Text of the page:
What It Means If You Keep Dreaming About Tornadoes + How To Work Through It
Our dreams have a way of reflecting the way we're feeling in our everyday lives, and that includes when we're feeling stressed. One common stress dream symbol? Tornadoes. Here's what to know if you've been dreaming of tornadoes, plus how to deal with it.
What do dreams about tornadoes mean in general?
According to dream analyst Lauri Loewenberg, tornadoes are one of the most common dream symbols, and these dreams typically have one of two ways of unfolding: Either the tornado strikes, or you can see it in the distance.
In the case of seeing a tornado in the distance, Loewenberg explains, you're wondering if some real-life stressor (symbolized by the tornado, in this case) is going to catch up to you. If the tornado is actively striking in the dream, she notes, you feel like you're in the thick of it in real life, in terms of what's stressing you out.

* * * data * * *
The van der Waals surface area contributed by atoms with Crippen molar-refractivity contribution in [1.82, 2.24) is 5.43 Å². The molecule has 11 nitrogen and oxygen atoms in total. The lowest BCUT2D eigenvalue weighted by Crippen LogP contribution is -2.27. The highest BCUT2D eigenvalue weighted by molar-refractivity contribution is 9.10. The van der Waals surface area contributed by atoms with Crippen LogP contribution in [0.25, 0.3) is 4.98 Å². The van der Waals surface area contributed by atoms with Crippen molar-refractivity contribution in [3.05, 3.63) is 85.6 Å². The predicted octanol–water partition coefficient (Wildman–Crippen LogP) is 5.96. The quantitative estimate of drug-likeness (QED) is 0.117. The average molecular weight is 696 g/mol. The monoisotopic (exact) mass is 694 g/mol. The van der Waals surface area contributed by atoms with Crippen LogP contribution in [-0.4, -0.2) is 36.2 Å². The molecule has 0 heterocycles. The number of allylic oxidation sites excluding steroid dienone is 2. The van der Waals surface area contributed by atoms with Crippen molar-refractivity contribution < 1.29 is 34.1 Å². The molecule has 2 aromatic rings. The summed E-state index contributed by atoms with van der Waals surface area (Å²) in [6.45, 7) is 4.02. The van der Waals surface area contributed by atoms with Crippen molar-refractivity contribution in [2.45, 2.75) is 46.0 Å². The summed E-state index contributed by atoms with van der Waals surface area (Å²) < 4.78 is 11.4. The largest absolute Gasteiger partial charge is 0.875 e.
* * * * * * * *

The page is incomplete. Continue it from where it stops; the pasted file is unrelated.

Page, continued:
"Ultimately, it comes down to worry, right? The subconscious chooses particular imagery, and the tornado has the spinning effect—so things are spinning out of control in your psyche," she explains, adding that the tornado itself is a visual of the destruction of your own peace of mind.
"Stress is destructive not only to your well-being but to your everyday life because when you worry, it's hard to get things done and it's hard to focus on what needs to be focused on. So, the subconscious is very wise in the way it gives us visual imagery," Loewenberg tells mbg.
She also notes that the size and number of tornadoes are worth paying attention to as well. A handful of small tornadoes, for instance, might indicate a few things are nagging at you, while one large tornado would indicate one larger issue, and a dozen huge tornadoes...well, you get the gist.
7 interpretations for your dreams about tornadoes:
A tornado hitting your childhood home:
If you dream of a tornado hitting your childhood home, Loewenberg says it could indicate you're worrying about your own children, if you have them. Alternatively, she says, it can represent some anxiety or issue that's been with you since you were a child.
A tornado hitting your office: